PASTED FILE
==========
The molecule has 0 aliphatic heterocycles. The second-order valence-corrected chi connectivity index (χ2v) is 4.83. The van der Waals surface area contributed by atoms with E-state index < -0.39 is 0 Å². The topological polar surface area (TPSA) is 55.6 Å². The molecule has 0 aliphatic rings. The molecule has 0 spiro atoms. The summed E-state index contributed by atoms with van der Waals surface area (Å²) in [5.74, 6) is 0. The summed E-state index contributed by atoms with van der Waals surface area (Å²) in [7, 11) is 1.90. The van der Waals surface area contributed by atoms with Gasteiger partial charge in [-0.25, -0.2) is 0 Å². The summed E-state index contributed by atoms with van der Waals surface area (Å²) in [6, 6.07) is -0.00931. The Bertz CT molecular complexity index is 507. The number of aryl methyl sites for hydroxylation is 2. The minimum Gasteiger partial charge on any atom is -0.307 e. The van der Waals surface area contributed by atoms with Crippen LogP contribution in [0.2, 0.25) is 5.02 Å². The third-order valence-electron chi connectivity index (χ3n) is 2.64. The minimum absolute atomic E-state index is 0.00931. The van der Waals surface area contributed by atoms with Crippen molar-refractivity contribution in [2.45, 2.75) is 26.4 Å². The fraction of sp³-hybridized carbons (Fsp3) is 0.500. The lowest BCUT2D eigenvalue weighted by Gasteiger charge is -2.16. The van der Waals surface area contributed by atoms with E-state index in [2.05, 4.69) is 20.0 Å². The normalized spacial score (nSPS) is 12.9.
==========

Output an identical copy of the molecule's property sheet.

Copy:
The molecule has 0 aliphatic heterocycles. The second-order valence-corrected chi connectivity index (χ2v) is 4.83. The van der Waals surface area contributed by atoms with E-state index < -0.39 is 0 Å². The topological polar surface area (TPSA) is 55.6 Å². The molecule has 0 aliphatic rings. The molecule has 0 spiro atoms. The summed E-state index contributed by atoms with van der Waals surface area (Å²) in [5.74, 6) is 0. The summed E-state index contributed by atoms with van der Waals surface area (Å²) in [7, 11) is 1.90. The van der Waals surface area contributed by atoms with Gasteiger partial charge in [-0.25, -0.2) is 0 Å². The summed E-state index contributed by atoms with van der Waals surface area (Å²) in [6, 6.07) is -0.00931. The Bertz CT molecular complexity index is 507. The number of aryl methyl sites for hydroxylation is 2. The minimum Gasteiger partial charge on any atom is -0.307 e. The van der Waals surface area contributed by atoms with Crippen LogP contribution in [0.2, 0.25) is 5.02 Å². The third-order valence-electron chi connectivity index (χ3n) is 2.64. The minimum absolute atomic E-state index is 0.00931. The van der Waals surface area contributed by atoms with Crippen molar-refractivity contribution in [2.45, 2.75) is 26.4 Å². The fraction of sp³-hybridized carbons (Fsp3) is 0.500. The lowest BCUT2D eigenvalue weighted by Gasteiger charge is -2.16. The van der Waals surface area contributed by atoms with E-state index in [2.05, 4.69) is 20.0 Å². The normalized spacial score (nSPS) is 12.9.